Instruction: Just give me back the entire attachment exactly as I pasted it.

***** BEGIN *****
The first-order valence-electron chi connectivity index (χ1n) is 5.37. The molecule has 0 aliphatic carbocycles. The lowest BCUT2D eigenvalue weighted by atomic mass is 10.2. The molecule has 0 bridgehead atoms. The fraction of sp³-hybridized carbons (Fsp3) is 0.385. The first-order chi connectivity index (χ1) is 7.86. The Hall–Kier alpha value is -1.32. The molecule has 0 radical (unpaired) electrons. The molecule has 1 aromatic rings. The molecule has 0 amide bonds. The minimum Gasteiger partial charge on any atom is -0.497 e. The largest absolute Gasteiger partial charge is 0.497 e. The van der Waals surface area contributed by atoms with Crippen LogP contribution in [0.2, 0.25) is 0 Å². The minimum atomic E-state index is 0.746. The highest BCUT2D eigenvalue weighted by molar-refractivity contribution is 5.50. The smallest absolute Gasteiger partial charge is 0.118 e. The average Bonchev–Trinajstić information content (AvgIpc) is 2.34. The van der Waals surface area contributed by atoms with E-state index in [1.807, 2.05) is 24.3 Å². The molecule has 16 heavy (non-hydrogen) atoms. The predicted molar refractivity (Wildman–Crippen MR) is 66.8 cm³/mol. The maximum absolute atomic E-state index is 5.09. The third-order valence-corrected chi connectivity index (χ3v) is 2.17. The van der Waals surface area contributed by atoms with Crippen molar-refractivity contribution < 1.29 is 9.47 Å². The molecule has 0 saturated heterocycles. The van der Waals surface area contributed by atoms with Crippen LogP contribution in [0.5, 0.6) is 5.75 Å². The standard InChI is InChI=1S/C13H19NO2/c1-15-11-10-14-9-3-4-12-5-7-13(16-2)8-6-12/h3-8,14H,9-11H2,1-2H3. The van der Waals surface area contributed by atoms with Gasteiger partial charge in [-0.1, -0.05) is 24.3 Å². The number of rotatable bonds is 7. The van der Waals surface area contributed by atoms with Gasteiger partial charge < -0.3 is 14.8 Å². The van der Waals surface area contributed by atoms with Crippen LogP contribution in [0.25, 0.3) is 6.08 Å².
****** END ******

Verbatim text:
The first-order valence-electron chi connectivity index (χ1n) is 5.37. The molecule has 0 aliphatic carbocycles. The lowest BCUT2D eigenvalue weighted by atomic mass is 10.2. The molecule has 0 bridgehead atoms. The fraction of sp³-hybridized carbons (Fsp3) is 0.385. The first-order chi connectivity index (χ1) is 7.86. The Hall–Kier alpha value is -1.32. The molecule has 0 radical (unpaired) electrons. The molecule has 1 aromatic rings. The molecule has 0 amide bonds. The minimum Gasteiger partial charge on any atom is -0.497 e. The largest absolute Gasteiger partial charge is 0.497 e. The van der Waals surface area contributed by atoms with Crippen LogP contribution in [0.2, 0.25) is 0 Å². The minimum atomic E-state index is 0.746. The highest BCUT2D eigenvalue weighted by molar-refractivity contribution is 5.50. The smallest absolute Gasteiger partial charge is 0.118 e. The average Bonchev–Trinajstić information content (AvgIpc) is 2.34. The van der Waals surface area contributed by atoms with E-state index in [1.807, 2.05) is 24.3 Å². The molecule has 16 heavy (non-hydrogen) atoms. The predicted molar refractivity (Wildman–Crippen MR) is 66.8 cm³/mol. The maximum absolute atomic E-state index is 5.09. The third-order valence-corrected chi connectivity index (χ3v) is 2.17. The van der Waals surface area contributed by atoms with Crippen molar-refractivity contribution < 1.29 is 9.47 Å². The molecule has 0 saturated heterocycles. The van der Waals surface area contributed by atoms with Crippen LogP contribution in [0.5, 0.6) is 5.75 Å². The standard InChI is InChI=1S/C13H19NO2/c1-15-11-10-14-9-3-4-12-5-7-13(16-2)8-6-12/h3-8,14H,9-11H2,1-2H3. The van der Waals surface area contributed by atoms with Gasteiger partial charge in [-0.1, -0.05) is 24.3 Å². The number of rotatable bonds is 7. The van der Waals surface area contributed by atoms with Gasteiger partial charge < -0.3 is 14.8 Å². The van der Waals surface area contributed by atoms with Crippen LogP contribution in [0.25, 0.3) is 6.08 Å².